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Re: [Summary] UTF-8 Question: e with acute accentshould requi

  • From: Rick Jelliffe <rjelliffe@a...>
  • To: xml-dev@l...
  • Date: Mon, 01 Oct 2007 14:13:14 +1000

Re:  [Summary]  UTF-8 Question: e with acute accentshould requi
Internationalization experts, who need precision in order to be clear
about their meaning when discussing things, tend to use the following
terms distinctly:

 * Character repertoire: unordered bag of characters. E.g. Latin 1

 * Coded character set (CCS): ordered set of characters: one or more
repertoire mapped to numbers (usually but not always distinct numbers.)
E.g. ISO 646-US 

 * Character encoding scheme (CES): a function that gives a sequence of
bytes for a string of characters from a character set (or from multiple
character sets in the case of escaped encodings.)  E.g. UTF-8

 * Higher order protocol: e.g. XML numeric character references.

So "character" is only used either to mean 
 * the thing that is the same between a repertoire, CCS and CES, or
 * character in a particular repertoire, CCS or CES. 

Two terms that are rarely used, or used condescendingly or
pedagogically, are ASCII and ANSI (the character repertoire/set/encoding
scheme) for several reasons. Obviously for a start because "ANSI" is not
from ANSI. And also because ASCII has regional variants, so very often
it is IS646 that is meant, and so ISO646-US is used to be clear which of
the ASCII-family is being meant. (In other words,
English-speaking-country people use ASCII to mean two different
concepts: 7-bit clean strings (which could be any IS646 variant) and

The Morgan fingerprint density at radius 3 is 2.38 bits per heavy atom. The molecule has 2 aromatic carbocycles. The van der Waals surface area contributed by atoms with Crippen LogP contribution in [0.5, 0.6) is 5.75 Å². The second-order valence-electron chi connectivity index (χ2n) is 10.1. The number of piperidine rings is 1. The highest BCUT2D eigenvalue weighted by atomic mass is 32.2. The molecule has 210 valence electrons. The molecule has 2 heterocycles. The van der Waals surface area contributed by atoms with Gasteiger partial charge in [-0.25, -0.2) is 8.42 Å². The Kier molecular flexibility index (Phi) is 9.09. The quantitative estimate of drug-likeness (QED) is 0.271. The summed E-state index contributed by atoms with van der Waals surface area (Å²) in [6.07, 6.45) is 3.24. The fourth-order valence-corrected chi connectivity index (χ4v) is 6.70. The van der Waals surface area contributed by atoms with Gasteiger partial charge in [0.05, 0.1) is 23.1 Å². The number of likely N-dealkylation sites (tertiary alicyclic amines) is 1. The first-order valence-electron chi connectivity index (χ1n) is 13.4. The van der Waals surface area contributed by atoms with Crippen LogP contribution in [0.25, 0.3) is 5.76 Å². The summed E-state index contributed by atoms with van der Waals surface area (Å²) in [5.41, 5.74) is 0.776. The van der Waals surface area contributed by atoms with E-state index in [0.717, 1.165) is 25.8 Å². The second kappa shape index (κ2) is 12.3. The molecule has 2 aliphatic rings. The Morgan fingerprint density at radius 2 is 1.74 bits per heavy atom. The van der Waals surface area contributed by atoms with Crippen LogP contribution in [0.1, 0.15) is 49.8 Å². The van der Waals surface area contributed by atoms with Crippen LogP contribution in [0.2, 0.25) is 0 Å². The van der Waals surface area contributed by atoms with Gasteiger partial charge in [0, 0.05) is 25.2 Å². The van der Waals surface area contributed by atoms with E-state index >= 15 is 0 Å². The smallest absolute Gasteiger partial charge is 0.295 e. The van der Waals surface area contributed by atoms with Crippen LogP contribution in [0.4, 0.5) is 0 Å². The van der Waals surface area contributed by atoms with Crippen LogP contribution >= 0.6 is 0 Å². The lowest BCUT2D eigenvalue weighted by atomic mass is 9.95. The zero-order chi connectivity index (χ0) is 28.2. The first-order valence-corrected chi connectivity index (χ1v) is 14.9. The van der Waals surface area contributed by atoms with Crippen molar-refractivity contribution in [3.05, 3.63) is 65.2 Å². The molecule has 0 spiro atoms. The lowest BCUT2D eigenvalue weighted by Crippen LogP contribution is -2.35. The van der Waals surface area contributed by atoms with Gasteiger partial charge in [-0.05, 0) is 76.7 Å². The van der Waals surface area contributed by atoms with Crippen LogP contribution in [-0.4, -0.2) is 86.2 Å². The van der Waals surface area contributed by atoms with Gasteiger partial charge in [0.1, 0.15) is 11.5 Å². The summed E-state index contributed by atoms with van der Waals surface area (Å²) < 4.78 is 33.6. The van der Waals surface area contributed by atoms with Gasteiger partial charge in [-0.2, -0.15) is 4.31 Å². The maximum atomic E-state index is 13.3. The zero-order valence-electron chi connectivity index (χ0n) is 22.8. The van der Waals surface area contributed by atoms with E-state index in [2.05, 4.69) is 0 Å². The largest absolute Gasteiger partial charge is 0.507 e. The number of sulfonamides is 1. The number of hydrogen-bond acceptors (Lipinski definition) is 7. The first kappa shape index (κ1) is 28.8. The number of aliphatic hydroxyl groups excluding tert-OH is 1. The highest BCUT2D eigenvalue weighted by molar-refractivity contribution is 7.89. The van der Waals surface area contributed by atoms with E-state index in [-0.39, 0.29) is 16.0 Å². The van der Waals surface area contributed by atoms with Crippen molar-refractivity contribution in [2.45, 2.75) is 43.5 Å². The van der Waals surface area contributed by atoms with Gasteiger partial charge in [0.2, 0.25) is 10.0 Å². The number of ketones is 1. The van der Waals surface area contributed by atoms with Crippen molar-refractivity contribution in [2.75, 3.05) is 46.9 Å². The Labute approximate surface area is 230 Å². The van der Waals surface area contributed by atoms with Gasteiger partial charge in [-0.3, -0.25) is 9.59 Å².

actual ASCII characters.)  But perhaps primarily ASCII and ANSI are
avoided because they come from a time before the three-fold distinction
above was widely accepted. Sometimes people use US-ASCII rather then ISO
646-US or IS646-US (http://en.wikipedia.org/wiki/Character_encoding is

Another term that is rarly used is plain "Character set", because no-one
knows whether you mean repertoire, CCS or CES. And so most material on
the web and even in standards that is before 1990 (and perhaps even
1999) is terribly confused in terminology. Originally Unicode was a 16
bit CES (UCS-2) but now it is the CCS and UTF-* are the CES, for

People interested in studying this should look at Dan Connolly's
"Charset considered harmful"
The XML encoding declaration is "encoding" not "charset" on purpose.

It probably goes without saying on this forum, but there is also "ASCII"
considered as a set of glyphs (e.g. an "ASCII font"). People who want to
get up to speed on the character issue might well start with the ISO

So what is the point of this?  That any discussions on characters other
than trivial ones do well to explicitly state whether character is being
used as a member of a repertoire, a code point in a CCS, or a byte
sequence from a CES, or whatever. Roger's question was clearly about CES
and responses in terms of repertoire and CES, though interesting, are
surely tangential. 

So ISO 646-US (e.g. ASCII) as a repertoire is a subset of the ISO 10646
repertoire. And as a CCS it is a subset of the Unicode CCS. And as a CES
it is a subset of the UTF-8 CES.

Rick Jelliffe 

P.S. Even the three-fold repertoire/CCS/CES distinction is not really
good enough for every case. However, to get more complicated drowns us
in the sea of details rather than rescuing us. 

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